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    1. Thanks, I’ve been puzzled by that. I don’t understand how the other passengers in the “misfire” car became inhabited by travelers without dying in the process…? Had they become travelers previously? Did the car actually crash and I didn’t notice? What am I missing?

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      1. Somehow the Traveler that took “dad’s” body managed to stay in control and hit the brakes and the last second before they crashed. But normally they show five to ten seconds of screaming and head-grabbing as the Traveler takes over. Doesn’t seem like you can stay in control of a speeding vehicle that long. So, dramatic license I guess.

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      2. They were on a straight section of the parking garage for a few seconds before the dad swerved and hit the brakes, weren’t they? I don’t have time to go check it right now. We know from Donner that they practice difficult transitions hundreds of times so that the motions the traveler will need to make at the moment of transference are instinctual. And, yeah, dramatic license, sensationalism. They can only show us so many old ladies laying peacefully on hospital beds.

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  4. The mother and son’s behavior is bizarre. The only thing that makes sense to me is that the dad drugged their food or drinks so that they wouldn’t react during the murder/suicide, and the daughter didn’t get enough of it into her system. They may have had autopsies done which showed the drug, but didn’t show that she had too little to be effective, so the Director didn’t realize she’d be reacting so strongly. It was so creepy and distracting! It was one of the times I was shocked that the team just stood there calmly while the family almost drove over the edge. Why does the director always cut things so close? I didn’t notice the cameras before you pointed them out. That is extra weird, and weird that it was never explained. Maybe the dad was broadcasting it as a sick suicide note? It could have been a suicide pact between the mom and dad, or everyone but Charlotte. I wonder if they’ll come back to it in season 2? They’ve shown some other strange deaths and suicides over the course of the season. The producers trying to keep things interesting, or mankind spiraling toward self-destruction?

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    1. “Mankind spiraling towards self destruction” – I like that explanation. But it seems too small to come back to next season, unfortunately. Maybe there was a deleted scene cut for time/pacing?

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      1. Maybe they cut something in order to make the opening so exciting. I agree, given what happened at the end of the season it’s a long shot for that family to be discussed again. I do feel like they’ve gone out of their way to show us characters who seem to be picking up on an atmosphere of doom and acting on it. There have been very few random accidents involving good, happy people. It’s all abusers, suicides, cultists, stalkers, addicts, however you want to categorize original Trevor…sociopath? The director may just be inclined toward picking those types. But it also feels like something’s building in both time periods. I think the issue of the culture that the director and the protocols create and how callous it is toward human life will come up. That may reflect back onto our time period, and how people were the ones who started being callous toward human life, and the director was originally supposed to correct that situation.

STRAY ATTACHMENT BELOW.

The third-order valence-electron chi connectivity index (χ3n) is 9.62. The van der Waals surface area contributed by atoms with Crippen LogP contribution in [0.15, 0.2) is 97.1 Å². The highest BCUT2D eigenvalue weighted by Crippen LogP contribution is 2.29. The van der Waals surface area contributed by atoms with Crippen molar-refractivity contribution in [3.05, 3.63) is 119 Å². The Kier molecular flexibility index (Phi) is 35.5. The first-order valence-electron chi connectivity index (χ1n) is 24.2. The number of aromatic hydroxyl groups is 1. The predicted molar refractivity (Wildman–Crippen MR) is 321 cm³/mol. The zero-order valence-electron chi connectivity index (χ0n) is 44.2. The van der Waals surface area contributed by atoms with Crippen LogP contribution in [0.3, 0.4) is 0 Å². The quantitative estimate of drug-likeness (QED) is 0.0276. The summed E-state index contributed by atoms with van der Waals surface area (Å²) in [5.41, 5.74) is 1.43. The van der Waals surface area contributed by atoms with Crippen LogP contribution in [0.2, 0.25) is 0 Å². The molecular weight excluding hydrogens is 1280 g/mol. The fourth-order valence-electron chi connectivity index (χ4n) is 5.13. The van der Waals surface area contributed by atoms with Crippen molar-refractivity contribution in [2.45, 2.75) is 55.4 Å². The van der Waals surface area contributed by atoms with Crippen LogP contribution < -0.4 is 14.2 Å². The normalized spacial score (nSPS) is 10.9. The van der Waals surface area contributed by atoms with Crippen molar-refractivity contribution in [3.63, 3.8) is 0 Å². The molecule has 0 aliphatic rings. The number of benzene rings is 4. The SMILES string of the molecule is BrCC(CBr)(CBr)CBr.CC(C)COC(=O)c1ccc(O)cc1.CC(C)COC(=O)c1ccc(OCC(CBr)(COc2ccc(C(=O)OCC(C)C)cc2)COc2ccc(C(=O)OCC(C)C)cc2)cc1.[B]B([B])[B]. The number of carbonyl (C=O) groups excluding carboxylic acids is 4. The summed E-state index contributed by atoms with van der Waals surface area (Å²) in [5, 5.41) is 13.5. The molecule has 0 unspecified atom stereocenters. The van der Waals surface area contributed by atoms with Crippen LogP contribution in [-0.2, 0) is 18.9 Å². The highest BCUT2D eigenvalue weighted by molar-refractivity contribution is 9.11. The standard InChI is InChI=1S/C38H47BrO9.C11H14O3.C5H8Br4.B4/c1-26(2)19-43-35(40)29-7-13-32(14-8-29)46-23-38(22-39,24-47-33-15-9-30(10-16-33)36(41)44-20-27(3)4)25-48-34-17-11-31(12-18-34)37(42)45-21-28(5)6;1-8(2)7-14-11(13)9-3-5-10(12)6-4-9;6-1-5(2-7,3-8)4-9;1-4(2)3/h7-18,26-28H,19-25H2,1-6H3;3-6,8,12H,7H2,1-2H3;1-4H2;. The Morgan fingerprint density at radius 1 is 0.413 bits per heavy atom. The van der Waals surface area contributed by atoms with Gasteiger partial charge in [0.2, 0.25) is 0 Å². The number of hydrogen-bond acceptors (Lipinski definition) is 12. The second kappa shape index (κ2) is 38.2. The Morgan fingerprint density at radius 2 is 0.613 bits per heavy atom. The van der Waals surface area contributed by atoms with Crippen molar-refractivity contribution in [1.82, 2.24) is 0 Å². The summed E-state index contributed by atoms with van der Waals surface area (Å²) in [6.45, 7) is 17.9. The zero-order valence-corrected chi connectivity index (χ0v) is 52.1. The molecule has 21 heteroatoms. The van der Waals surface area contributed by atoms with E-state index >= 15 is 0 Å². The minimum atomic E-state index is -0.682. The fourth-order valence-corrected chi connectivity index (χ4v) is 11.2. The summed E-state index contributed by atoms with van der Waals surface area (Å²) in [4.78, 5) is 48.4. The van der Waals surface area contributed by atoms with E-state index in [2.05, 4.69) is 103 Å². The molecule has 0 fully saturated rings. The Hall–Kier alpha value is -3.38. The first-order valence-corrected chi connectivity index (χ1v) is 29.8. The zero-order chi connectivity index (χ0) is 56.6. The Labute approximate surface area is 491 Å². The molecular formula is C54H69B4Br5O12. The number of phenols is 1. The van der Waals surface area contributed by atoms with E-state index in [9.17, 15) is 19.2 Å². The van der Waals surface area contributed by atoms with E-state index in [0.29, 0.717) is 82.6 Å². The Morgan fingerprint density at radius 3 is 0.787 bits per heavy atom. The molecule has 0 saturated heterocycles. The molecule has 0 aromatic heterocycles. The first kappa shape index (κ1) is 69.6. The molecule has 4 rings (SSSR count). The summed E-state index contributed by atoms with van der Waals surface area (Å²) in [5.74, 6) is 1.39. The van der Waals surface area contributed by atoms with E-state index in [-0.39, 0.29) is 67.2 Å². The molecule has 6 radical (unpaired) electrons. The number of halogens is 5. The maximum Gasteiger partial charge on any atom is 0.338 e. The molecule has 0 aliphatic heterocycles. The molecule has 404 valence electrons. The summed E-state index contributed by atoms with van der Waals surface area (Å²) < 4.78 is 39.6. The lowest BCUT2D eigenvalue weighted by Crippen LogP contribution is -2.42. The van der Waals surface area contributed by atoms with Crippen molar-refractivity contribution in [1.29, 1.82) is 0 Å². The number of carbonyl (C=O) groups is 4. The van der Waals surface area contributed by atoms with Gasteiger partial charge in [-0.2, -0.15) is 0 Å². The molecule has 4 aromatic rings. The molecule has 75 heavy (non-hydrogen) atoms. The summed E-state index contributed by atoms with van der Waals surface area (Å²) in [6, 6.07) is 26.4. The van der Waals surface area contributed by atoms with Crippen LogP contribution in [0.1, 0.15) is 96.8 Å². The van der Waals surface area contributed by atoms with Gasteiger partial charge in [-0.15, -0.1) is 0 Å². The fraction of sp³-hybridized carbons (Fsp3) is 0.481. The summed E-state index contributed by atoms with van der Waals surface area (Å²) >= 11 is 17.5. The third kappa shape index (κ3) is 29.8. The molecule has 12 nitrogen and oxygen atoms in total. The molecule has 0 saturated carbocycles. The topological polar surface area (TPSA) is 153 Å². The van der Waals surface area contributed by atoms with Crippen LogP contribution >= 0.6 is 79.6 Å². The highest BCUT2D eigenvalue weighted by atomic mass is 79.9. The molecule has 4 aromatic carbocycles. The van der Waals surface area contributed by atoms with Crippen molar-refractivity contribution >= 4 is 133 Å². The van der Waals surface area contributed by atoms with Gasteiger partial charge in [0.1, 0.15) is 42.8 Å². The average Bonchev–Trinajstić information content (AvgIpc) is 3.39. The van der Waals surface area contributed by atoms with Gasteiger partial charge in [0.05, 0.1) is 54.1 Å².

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        1. Well the options are limited. While they’ve stated clearly that the time of death must be know they haven’t directly stated other presumed conditions required. The death must be easily avoidable (except in the case of an important congressman who is worth going throught the extra effort), the host must be healthy enough to complete missions, and the host must not be incarcerated/wanted. Most people in the modern world die of disease or old age, not accidents or foul play. People that are killed resisting arrest aren’t good candidates because they’d just be in jail if they surrendered instead. That mostly leaves victims, unhinged people (suicide dad, cultists, sex bomber), and cops (assuming the Director knows when they should duck). Avoidable farm accidents and the like are pretty rare. I think this natural limitation of showing us believable hosts results in us seeing a darker trend but all of these deaths are necessarily outside the norm.